Darvish returns the two-seamer to his arsenal

April 16th, 2019

MIAMI -- Consider Monday's sixth inning a test drive for right-hander , who provided an enticing look at an extra weapon that could permanently return to his arsenal.

Darvish clocked 98.7 mph on his final pitch -- a two-seamer -- that hit Lewis Brinson and the home-plate umpire.

It's a pitch that he hadn't yet thrown in 2019 but had been working on in bullpens between starts, an offering that will allow him, as Darvish explained, to "mix it up," and make things less predictable.

"I remember during the game [our staff] brought it up and then it showed up," Cubs manager Joe Maddon said on Tuesday. "Yu looked right in the dugout and [he and the staff] smiled at each other because it was pretty successful."

Here is the breakdown of Darvish's two-seamer usage over the past few seasons:

2016: 21%
2017: 17%
2018: 19%
2019: 0%, before Monday

Darvish turned to his two-seamer 10 times in Monday's sixth inning alone, when he flashed upper-90s velocity rather than his typical low-90s. He used the pitch on 21 percent of his total pitch count (96). According to Statcast, of the 20 two-seamers, Darvish got six called strikes, two foul balls and a 75.2 mph average exit velocity.

"I know he can throw that hard, but at the end of the game, I didn't expect that," catcher said. "It's good to know that he can throw 98-99 [mph]."

Montgomery rehab pushed back

didn't pitch for Class A South Bend on Tuesday night, as his wife gave birth to a boy, Max Michael Montgomery.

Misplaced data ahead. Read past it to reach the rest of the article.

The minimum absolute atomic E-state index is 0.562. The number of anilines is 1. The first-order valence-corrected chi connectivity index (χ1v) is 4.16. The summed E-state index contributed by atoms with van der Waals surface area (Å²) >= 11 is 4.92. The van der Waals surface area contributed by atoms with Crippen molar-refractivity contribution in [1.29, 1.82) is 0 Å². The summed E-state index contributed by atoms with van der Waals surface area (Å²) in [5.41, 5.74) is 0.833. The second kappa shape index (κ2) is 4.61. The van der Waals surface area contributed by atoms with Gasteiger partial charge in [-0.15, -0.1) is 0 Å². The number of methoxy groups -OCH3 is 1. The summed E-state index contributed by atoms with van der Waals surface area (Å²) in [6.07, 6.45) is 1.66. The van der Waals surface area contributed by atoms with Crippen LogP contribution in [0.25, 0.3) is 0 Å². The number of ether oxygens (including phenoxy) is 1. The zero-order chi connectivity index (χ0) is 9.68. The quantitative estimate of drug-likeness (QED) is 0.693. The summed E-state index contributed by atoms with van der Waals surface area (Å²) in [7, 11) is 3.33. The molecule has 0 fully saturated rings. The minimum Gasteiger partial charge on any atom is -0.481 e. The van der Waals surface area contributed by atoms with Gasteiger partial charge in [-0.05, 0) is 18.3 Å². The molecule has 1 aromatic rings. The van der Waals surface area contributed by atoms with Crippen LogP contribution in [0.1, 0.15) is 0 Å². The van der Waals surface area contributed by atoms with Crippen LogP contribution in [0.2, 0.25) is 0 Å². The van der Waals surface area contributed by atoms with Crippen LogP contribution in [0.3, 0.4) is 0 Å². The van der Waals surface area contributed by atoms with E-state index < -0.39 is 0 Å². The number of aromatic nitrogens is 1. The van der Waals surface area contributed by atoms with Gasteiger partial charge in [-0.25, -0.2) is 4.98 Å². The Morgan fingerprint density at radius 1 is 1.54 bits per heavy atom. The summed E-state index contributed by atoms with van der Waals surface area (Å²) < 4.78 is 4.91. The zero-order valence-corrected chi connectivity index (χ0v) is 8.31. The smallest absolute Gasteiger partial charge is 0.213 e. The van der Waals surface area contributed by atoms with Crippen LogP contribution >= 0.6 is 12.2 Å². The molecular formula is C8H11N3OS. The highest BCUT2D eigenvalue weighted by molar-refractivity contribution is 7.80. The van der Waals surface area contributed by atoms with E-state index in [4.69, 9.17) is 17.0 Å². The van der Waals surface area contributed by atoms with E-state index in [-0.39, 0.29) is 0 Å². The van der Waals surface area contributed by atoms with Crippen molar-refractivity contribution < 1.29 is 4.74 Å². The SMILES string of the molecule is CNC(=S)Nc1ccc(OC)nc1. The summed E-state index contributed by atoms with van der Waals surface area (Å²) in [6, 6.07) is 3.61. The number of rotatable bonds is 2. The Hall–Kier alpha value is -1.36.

Montgomery will instead throw two innings or 35 pitches on Wednesday, as he recovers from a mild left lat strain (retroactive to April 5).

"We haven't drawn it all the way out yet, but the fact that it's not so far gone from when he began on the injured list, I don't think it's going to be a long process," Maddon said.

Celebrating with familia

A group of about 20 came to watch , who grew up in nearby Hialeah Gardens, Fla., on his 25th birthday. After Tuesday’s final out, the party will move to his uncle's house.

His mother, Ana, and several others wore a shirt designed by her cousin that pays homage to Almora's nickname that childhood teammates came up with: "Superman."

It's a fitting one considering the superhuman catch he made in the right-center-field gap during the first inning of Monday's win.

"That left me astonished because I didn't really think he was going to make it," Ana said. "He told me he didn't either. He said when he saw [Jason Heyward] celebrating, he looked at the glove and he saw he got it. He didn't even know he got it. That was amazing."